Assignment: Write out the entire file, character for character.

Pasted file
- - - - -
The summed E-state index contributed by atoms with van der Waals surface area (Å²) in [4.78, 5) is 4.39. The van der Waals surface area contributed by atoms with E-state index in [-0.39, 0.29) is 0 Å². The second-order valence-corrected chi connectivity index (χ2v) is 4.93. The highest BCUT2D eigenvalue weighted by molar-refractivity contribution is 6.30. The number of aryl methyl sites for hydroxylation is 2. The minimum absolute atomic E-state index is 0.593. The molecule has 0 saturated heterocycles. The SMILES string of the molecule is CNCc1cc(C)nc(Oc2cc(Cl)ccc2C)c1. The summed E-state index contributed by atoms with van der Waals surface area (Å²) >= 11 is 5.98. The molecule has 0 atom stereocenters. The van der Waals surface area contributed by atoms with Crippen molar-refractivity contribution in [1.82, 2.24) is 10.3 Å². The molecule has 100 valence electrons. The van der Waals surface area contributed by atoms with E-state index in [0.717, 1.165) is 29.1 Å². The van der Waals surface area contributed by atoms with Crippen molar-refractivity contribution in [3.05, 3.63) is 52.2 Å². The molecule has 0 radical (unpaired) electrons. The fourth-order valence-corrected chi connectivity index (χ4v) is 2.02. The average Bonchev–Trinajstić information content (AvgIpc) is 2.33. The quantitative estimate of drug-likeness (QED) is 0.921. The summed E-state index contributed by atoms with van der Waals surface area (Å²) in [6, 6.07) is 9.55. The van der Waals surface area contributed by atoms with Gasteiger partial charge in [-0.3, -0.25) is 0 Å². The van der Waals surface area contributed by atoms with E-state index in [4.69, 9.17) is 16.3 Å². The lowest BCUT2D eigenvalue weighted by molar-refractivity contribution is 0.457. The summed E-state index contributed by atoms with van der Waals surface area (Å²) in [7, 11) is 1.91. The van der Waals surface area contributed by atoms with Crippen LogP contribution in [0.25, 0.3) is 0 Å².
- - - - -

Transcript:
The summed E-state index contributed by atoms with van der Waals surface area (Å²) in [4.78, 5) is 4.39. The van der Waals surface area contributed by atoms with E-state index in [-0.39, 0.29) is 0 Å². The second-order valence-corrected chi connectivity index (χ2v) is 4.93. The highest BCUT2D eigenvalue weighted by molar-refractivity contribution is 6.30. The number of aryl methyl sites for hydroxylation is 2. The minimum absolute atomic E-state index is 0.593. The molecule has 0 saturated heterocycles. The SMILES string of the molecule is CNCc1cc(C)nc(Oc2cc(Cl)ccc2C)c1. The summed E-state index contributed by atoms with van der Waals surface area (Å²) >= 11 is 5.98. The molecule has 0 atom stereocenters. The van der Waals surface area contributed by atoms with Crippen molar-refractivity contribution in [1.82, 2.24) is 10.3 Å². The molecule has 100 valence electrons. The van der Waals surface area contributed by atoms with E-state index in [0.717, 1.165) is 29.1 Å². The van der Waals surface area contributed by atoms with Crippen molar-refractivity contribution in [3.05, 3.63) is 52.2 Å². The molecule has 0 radical (unpaired) electrons. The fourth-order valence-corrected chi connectivity index (χ4v) is 2.02. The average Bonchev–Trinajstić information content (AvgIpc) is 2.33. The quantitative estimate of drug-likeness (QED) is 0.921. The summed E-state index contributed by atoms with van der Waals surface area (Å²) in [6, 6.07) is 9.55. The van der Waals surface area contributed by atoms with Gasteiger partial charge in [-0.3, -0.25) is 0 Å². The van der Waals surface area contributed by atoms with E-state index in [4.69, 9.17) is 16.3 Å². The lowest BCUT2D eigenvalue weighted by molar-refractivity contribution is 0.457. The summed E-state index contributed by atoms with van der Waals surface area (Å²) in [7, 11) is 1.91. The van der Waals surface area contributed by atoms with Crippen LogP contribution in [0.25, 0.3) is 0 Å².